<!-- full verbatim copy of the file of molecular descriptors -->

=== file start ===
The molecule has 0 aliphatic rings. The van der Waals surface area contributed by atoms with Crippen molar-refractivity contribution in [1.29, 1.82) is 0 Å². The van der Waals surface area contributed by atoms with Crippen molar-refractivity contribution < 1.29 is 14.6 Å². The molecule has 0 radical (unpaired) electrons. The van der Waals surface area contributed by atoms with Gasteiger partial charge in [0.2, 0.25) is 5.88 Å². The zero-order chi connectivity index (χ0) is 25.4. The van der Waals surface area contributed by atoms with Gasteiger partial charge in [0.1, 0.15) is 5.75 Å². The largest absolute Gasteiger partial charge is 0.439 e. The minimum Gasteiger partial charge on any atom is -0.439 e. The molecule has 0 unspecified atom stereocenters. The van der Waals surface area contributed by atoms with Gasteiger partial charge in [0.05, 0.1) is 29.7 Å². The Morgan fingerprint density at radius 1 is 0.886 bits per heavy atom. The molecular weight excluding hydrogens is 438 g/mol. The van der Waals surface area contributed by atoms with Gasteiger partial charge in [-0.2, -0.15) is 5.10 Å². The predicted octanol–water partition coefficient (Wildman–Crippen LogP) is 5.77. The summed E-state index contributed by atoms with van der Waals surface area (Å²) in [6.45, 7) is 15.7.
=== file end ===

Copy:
The molecule has 0 aliphatic rings. The van der Waals surface area contributed by atoms with Crippen molar-refractivity contribution in [1.29, 1.82) is 0 Å². The van der Waals surface area contributed by atoms with Crippen molar-refractivity contribution < 1.29 is 14.6 Å². The molecule has 0 radical (unpaired) electrons. The van der Waals surface area contributed by atoms with Gasteiger partial charge in [0.2, 0.25) is 5.88 Å². The zero-order chi connectivity index (χ0) is 25.4. The van der Waals surface area contributed by atoms with Gasteiger partial charge in [0.1, 0.15) is 5.75 Å². The largest absolute Gasteiger partial charge is 0.439 e. The minimum Gasteiger partial charge on any atom is -0.439 e. The molecule has 0 unspecified atom stereocenters. The van der Waals surface area contributed by atoms with Gasteiger partial charge in [0.05, 0.1) is 29.7 Å². The Morgan fingerprint density at radius 1 is 0.886 bits per heavy atom. The molecular weight excluding hydrogens is 438 g/mol. The van der Waals surface area contributed by atoms with Gasteiger partial charge in [-0.2, -0.15) is 5.10 Å². The predicted octanol–water partition coefficient (Wildman–Crippen LogP) is 5.77. The summed E-state index contributed by atoms with van der Waals surface area (Å²) in [6.45, 7) is 15.7.